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  • Yes They Are

    I believe civil rights are more important than security. I do not believe there is a reason to call America great if all of the citizens have to give up their freedom so the government can protect us. I don't think it is right for the government to limit media, censor the Internet, or spy on its people. Not even under the guise of security.

  • civil rights important

    I personally agree,Human rights are defined, most notably in the U.S. Bill of Rights. They are defined because the Founding Fathers realized that if they were not defined, they would be more likely to be abrogated or lost entirely. The Founding Fathers understood the temptation on the part of governments to give and remove human rights arbitrarily, because they had experienced such things before the Revolutionary War -- in the Stamp Act, in the quartering of British soldiers on American households, and in illegal searches and seizures, in no taxation without representation.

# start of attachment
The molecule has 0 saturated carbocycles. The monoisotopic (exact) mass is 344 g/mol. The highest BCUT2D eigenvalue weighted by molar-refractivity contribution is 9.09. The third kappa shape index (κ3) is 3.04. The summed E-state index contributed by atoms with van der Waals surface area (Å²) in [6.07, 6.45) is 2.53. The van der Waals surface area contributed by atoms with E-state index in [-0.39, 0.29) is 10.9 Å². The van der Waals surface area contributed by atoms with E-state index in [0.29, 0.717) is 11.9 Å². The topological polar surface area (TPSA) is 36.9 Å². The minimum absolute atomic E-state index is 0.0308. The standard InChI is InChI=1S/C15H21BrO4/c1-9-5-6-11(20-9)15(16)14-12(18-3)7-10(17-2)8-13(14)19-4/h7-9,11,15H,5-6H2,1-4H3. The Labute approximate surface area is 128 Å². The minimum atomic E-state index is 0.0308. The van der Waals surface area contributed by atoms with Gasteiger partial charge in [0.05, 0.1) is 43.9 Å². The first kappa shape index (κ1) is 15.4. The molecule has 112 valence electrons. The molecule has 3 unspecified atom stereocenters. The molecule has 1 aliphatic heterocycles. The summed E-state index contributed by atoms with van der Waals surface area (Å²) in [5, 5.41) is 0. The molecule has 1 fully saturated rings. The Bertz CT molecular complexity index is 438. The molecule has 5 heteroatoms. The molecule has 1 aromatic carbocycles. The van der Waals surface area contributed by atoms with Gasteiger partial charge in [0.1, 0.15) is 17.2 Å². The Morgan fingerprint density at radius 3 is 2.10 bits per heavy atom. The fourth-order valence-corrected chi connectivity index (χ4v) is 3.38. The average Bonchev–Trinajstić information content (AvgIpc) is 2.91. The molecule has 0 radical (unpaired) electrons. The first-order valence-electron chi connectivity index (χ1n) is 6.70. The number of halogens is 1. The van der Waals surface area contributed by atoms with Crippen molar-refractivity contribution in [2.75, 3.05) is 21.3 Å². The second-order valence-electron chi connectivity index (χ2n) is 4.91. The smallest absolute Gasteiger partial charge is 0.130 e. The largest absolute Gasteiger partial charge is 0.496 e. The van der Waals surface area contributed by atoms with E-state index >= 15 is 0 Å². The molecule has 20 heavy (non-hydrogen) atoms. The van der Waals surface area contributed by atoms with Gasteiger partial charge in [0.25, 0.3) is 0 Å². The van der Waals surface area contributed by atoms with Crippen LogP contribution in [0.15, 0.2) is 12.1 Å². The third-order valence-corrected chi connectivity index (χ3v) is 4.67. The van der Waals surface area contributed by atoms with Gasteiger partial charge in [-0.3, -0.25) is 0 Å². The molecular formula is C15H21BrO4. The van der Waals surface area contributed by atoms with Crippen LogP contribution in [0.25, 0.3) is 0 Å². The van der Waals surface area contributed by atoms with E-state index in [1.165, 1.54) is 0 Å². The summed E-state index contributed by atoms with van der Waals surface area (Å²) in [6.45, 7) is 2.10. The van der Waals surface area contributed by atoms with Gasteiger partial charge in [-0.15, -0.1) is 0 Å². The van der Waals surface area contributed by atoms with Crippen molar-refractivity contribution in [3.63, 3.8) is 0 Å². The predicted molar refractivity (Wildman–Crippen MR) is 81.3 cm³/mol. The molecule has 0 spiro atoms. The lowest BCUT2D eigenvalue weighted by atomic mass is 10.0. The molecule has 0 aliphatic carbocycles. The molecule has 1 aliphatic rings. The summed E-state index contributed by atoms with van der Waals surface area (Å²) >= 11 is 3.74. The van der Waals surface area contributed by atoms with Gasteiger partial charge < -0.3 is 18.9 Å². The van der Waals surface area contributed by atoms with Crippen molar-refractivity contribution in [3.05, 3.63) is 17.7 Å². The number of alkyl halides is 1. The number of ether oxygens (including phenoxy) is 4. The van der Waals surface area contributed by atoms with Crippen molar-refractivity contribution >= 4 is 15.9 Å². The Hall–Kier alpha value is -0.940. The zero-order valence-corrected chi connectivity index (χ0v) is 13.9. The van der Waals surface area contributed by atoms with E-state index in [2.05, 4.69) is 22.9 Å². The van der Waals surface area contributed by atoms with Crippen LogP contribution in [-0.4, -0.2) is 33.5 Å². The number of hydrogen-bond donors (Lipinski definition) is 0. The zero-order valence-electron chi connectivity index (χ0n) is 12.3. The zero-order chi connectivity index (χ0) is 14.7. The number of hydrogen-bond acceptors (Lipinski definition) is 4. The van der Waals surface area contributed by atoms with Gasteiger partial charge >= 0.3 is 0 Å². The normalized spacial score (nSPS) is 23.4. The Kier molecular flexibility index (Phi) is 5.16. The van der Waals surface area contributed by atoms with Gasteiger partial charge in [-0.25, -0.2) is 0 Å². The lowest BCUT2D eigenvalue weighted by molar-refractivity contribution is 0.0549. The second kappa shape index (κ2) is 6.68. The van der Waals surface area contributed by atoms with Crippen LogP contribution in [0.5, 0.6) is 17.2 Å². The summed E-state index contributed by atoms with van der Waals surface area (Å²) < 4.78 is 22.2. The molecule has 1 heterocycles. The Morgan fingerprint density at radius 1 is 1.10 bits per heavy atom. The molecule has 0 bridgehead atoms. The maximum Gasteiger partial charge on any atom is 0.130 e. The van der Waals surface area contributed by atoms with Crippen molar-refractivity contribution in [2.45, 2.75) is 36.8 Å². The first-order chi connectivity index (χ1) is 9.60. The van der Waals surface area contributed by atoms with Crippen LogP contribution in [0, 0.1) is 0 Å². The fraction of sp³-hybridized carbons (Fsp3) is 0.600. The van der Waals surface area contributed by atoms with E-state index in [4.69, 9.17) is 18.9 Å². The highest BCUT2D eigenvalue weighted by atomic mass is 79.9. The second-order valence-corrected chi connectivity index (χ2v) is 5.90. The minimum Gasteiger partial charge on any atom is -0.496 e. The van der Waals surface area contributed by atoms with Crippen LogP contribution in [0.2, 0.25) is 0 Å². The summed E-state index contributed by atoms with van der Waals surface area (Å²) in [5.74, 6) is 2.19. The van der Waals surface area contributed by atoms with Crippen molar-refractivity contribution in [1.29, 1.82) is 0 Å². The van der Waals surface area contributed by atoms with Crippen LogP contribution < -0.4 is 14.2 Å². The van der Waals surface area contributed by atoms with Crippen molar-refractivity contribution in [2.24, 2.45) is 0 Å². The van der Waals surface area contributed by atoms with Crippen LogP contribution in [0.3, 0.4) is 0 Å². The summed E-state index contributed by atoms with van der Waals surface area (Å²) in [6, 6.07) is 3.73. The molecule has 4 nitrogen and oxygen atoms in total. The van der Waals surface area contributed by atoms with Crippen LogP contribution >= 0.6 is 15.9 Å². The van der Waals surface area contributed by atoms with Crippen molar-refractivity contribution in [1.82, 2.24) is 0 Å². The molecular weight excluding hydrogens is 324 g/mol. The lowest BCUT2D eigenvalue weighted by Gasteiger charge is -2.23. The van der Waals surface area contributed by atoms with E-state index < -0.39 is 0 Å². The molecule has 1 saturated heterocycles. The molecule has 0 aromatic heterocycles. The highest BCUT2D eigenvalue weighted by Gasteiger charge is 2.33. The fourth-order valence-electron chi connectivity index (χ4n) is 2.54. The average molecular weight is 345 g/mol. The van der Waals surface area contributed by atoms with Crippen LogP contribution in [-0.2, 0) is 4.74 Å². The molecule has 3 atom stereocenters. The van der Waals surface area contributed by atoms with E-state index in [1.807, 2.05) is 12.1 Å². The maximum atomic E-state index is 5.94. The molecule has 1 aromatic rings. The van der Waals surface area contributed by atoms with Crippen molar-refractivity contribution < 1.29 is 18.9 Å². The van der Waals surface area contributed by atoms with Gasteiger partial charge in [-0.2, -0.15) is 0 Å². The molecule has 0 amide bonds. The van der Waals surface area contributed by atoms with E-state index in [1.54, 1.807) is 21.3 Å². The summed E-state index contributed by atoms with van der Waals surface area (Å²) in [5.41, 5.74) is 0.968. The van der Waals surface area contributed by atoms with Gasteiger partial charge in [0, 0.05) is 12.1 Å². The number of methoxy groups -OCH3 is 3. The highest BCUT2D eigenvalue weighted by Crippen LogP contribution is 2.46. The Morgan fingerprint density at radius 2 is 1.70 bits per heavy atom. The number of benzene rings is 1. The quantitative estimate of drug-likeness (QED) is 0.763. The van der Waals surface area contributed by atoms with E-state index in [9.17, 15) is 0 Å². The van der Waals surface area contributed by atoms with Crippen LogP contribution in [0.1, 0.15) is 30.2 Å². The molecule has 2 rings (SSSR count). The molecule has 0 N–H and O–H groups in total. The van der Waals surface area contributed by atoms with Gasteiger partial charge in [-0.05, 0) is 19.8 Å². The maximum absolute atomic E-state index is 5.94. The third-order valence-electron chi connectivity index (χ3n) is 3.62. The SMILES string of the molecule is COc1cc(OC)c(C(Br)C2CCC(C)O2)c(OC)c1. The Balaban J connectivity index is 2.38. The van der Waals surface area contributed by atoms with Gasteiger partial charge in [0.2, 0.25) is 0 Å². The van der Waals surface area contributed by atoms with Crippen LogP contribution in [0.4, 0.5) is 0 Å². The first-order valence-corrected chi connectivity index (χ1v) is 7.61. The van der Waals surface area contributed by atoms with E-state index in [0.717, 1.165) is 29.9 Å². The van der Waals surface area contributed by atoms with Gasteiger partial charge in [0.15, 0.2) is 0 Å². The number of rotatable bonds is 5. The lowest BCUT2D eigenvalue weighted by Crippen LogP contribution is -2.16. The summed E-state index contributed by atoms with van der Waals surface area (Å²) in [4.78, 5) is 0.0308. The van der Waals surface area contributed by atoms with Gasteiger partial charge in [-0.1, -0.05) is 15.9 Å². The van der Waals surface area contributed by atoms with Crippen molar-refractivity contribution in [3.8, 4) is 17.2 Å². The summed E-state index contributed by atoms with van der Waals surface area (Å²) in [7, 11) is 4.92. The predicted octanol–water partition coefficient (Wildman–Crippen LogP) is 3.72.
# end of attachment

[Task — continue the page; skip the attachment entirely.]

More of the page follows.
• Civil rights are more important.

    Though it is not fool proof, security comes from minding your own business. Of course, there is always going to be rogues out there who will harm others. But, for the most part, when you are kind and keep to yourself, others return the favor. When civil rights are taken, you actually lose security.

  • We cannot give up freedom for security.

    Yes, civil rights are more important than security, because a nation that would rather have security than freedom deserves neither. People need to be free. The people in North Korea are told that they have security, but they do not have freedom by any means. Civil rights are the measure of freedom, which is better than security.

  • Civil Rights More Important

    I personally think that While in the U.S. this idea is a bit controversial, in other countries it is standard, accepted, and cherished. The codification of human rights, and the widespread acknowledgment of this, is one of the things that makes the modern world modern. To roll back human rights, even for some individuals, is to return to a more primitive, hierarchical, and un-American theory of human relations. One example, of course, concerns women.

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